[whatwg] StringEncoding: Allowed encodings for TextEncoder

Jonas Sicking jonas at sicking.cc
Tue Aug 7 10:51:34 PDT 2012

On Tue, Aug 7, 2012 at 9:48 AM, Joshua Bell <jsbell at chromium.org> wrote:
>> Not an objection, but where does XHR limit sent data to those encodings?
>> send(FormData) forces UTF-8 (which is even more restrictive);
>> send(Document) seems to allow any encoding *except* for UTF-16 (presumably
>> web compat since that's a weird criteria).
>> I'm not sure that staying in sync with XHR--which has its own pile of
>> legacy code to support--is worthwhile here anyway, but limiting to Unicode
>> seems fine in its own right, especially since the restriction can always
>> be
>> lifted later if real needs come up.
>> However I currently can't find any restrictions on which target
>> > encodings are supported in the current drafts.
> When Anne's spec appeared I gutted mine and deferred wherever possible to
> his. One consequence of that was getting the other encodings "for free" as
> far as the spec writing goes.
> If we achieve consensus that we only want to support UTF encodings we can
> add the restrictions. There are use cases for supporting other encodings
> (parsing legacy data file formats, for example), but that could be deferred.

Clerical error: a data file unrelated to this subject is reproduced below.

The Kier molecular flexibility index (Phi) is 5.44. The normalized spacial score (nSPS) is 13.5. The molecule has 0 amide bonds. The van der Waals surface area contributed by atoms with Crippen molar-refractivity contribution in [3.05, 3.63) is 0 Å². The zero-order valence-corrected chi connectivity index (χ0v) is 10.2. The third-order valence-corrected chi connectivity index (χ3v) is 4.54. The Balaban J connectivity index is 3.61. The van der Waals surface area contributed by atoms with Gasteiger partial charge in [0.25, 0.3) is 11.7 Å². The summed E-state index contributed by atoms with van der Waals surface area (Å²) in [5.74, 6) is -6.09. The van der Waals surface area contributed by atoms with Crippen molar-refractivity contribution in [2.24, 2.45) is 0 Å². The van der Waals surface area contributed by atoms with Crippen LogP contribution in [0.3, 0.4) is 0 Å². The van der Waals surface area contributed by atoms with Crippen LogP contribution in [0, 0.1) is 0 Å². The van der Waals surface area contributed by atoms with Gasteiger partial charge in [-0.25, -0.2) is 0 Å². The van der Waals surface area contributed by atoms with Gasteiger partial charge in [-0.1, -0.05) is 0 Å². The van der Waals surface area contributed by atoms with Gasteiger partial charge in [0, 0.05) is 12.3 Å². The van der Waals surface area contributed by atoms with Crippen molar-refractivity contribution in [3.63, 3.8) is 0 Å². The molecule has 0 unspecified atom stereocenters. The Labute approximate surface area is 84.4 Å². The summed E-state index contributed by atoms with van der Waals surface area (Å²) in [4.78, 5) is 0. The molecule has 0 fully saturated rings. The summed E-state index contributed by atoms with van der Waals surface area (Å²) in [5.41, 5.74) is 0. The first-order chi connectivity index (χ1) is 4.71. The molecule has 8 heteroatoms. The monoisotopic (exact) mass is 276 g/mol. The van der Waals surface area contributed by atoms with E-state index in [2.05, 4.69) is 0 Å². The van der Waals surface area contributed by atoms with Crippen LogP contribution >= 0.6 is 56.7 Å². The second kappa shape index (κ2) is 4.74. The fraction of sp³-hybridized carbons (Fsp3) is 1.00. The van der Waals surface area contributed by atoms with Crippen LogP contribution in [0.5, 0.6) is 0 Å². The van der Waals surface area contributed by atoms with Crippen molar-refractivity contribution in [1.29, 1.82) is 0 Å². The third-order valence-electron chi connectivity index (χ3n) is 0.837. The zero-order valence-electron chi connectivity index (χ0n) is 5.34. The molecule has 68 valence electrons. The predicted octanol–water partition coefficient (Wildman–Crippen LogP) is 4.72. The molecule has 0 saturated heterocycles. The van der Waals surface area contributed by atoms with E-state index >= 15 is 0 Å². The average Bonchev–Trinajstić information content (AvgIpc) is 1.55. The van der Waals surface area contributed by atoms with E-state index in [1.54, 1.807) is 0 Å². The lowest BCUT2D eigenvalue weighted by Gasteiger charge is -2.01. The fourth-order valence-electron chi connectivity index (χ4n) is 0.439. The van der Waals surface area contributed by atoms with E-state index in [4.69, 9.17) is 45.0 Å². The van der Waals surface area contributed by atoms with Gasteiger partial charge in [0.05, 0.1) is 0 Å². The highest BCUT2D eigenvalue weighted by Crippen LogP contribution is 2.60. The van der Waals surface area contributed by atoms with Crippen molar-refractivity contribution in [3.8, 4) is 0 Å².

I don't mind supporting *decoding* from basically any encoding that
Anne's spec enumerates. I don't see a downside with that since I
suspect most implementations will just call into a generic decoding
backend anyway, and so supporting the same set of encodings as for
other parts of the platform should be relatively easy.

That also means that we don't have to figure out which encodings we
need to support to support reading legacy file formats etc.

However I think we should consider restricting support to a smaller
set of encodings for while *encoding*. There should be little reason
for people today to produce text in non-utf formats. We might even be
able to get away with only supporting UTF8, though I wouldn't be
surprised if there are reasonably modern file formats which use utf16.

Restricting the encoding formats have the advantage of that we can
rely on the target encoding to support a consistent feature set. For
example we don't need to deal with defining what to do if we receive a
perfectly well formed string, but the target encoding doesn't support
all the characters in that string. Likewise we don't have to deal with
target encodings which doesn't support the replacement character.

/ Jonas

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